Instructors (Robinson, 2013)
- Study the condition before taking on clients with this condition and make careful
observations when working with RA clients to ensure that the asanas,
pranayamas, mudras and bandhas that you are recommending are right for each
- Ask questions regularly for clear open communication.
- Encourage clients to ask questions and communicate all felt senses that arise.
- Limit movement during period of inflammation to a range of motion that is
comfortable for clients.
- Robinson, K, M. (2013). Why yoga can be good for rheumatoid. WebMD. Reviewed by
Brunilda Nazario, MD.Retrieved from http://www.webmd.com/rheumatoidarthritis/features/yoga-good-rheumatoid-arthritis
- Medicine Net. (2014). Rheumatoid arthritis pictures slideshow: Joint-friendly exercises & fitness routines. Retrieved from http://www.medicinenet.com/rheumatoid_arthritis_exercises_slideshow/article.htm
- Iyengar, B., K., S. (2001) Light on yoga. Thorson. London, England.
- Yoga Wiz. (2014). Yoga for healing rheumatoid arthritis. Retrieved from
common uses for yoga, yoga and arthritis, yoga and rheumatoid arthritis, yoga uses
Here’s To Small Successes
by: Krista Blakelock, Prenatal Yoga Instructor
I’m exhausted this morning and am trying hard to think positively about going to teach mom and peanut yoga. Reluctantly, I decide to be nice to myself and take the bus instead of walking to the clinic where I’m going to be teaching allowing myself an extra 15 minutes to rest. Unfortunately, when I get to King Street I’m reminded that half the road is dug up and bus routes have been diverted so I’m back to walking to the clinic, 15 minutes behind schedule. I mentally kick myself. Being late is something I always feel guilty about, especially in this case since I was being “lazy.” As I hustle my way to the clinic by foot, I start thinking about the word “Failure.”
People often tell me that they “can’t do yoga…” followed by a wide array of reasons. They’re too busy, they’re not flexible, they don’t know how, they have injuries…
Behind all the excuses though, I imagine we’re really trying to mask our fear of looking silly, and of failing at what we intend to accomplish. If this is the case then the problem is not in the action itself, the concern is actually with the intention, the goal. If someone who has never taken a yoga class and has limited flexibility believes she has to be able to forward fold and touch her toes, as well as know all the weird Sanskrit words and sequences the teacher will use then she has already failed. However, if she is able to set a different intention she may be surprisingly proud of herself. Perhaps her intention ought to be: show up for one class and aim to forward fold her fingertips to her knees.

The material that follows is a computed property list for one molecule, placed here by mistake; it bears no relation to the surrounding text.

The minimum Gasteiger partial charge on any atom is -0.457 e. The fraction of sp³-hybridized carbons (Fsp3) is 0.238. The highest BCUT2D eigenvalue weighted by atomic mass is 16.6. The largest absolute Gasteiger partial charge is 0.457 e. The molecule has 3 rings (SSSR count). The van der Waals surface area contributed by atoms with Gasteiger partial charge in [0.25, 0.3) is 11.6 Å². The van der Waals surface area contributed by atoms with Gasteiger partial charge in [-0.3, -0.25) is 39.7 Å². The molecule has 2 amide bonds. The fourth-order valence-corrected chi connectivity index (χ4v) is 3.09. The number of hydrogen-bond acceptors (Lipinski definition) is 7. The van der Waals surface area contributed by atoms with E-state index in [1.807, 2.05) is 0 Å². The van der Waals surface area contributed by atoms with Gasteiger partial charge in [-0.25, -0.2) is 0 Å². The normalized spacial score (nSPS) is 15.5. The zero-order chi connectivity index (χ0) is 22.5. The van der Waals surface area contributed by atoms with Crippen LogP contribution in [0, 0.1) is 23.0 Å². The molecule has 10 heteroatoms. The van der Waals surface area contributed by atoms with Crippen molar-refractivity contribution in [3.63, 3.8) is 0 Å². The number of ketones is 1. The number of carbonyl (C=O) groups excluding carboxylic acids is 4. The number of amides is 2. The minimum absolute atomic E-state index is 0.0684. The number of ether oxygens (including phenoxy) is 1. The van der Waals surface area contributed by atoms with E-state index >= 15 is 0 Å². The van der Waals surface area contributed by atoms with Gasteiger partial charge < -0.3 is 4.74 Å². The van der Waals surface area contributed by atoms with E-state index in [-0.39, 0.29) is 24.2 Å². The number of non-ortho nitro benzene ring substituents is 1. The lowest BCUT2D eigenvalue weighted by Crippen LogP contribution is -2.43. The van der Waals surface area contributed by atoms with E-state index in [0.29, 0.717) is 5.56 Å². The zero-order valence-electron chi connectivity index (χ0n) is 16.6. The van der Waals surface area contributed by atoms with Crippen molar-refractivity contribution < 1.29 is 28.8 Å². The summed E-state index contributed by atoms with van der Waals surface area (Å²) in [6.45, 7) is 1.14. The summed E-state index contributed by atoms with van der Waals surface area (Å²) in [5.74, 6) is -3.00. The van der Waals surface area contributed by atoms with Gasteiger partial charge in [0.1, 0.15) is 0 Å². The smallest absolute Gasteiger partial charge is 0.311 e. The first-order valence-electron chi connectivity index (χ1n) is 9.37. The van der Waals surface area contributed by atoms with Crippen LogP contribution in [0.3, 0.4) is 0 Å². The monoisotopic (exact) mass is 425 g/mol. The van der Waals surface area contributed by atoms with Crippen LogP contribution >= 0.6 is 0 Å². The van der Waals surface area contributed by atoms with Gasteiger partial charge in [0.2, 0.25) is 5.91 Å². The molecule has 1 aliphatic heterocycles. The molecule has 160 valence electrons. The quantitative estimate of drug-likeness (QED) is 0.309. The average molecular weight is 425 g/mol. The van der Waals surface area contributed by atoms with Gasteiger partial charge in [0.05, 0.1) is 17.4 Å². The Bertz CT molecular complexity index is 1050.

Robert Pirsig similarly states in his novel, Zen and the Art of Motorcycle Maintenance, “An experiment is never a failure solely because it fails to achieve predicted results. An experiment is a failure only when it also fails adequately to test the hypothesis in question, when the data it produces don’t prove anything one way or the other.”
I arrive at the clinic, 10:28. Technically I’m not late but I still feel bad since the moms are there waiting. Unrolling my mat I look around and see a one year old, three year old and an 8 week old babe. Suddenly “Failure” takes on an entirely new meaning. The one year old is climbing up onto a yoga block, smiling in delight and jumping off. Occasionally she wobbles off and tumbles to the ground, only to hop up again, move the block into a different position and try again. Sitting down on my mat, mom’s following suit I ask them to set their intention for this practice to notice the successes they can find in each pose. It doesn’t have to look like what I am doing, in fact they don’t even have to be in the same pose as me. If they are feeling awesome in one posture and smiling, stay there. If it feels icky, adjust yourself and find a new way to get comfortable and smile again.
I watch the one year old wobble and topple, while maintaining the most precious smile and think, that maybe we can only learn new boundaries to our potential and soar, by falling flat on our faces first.
krista blakelock, robert pirsig, yoga blog, zen and the art of motorcycle maintenance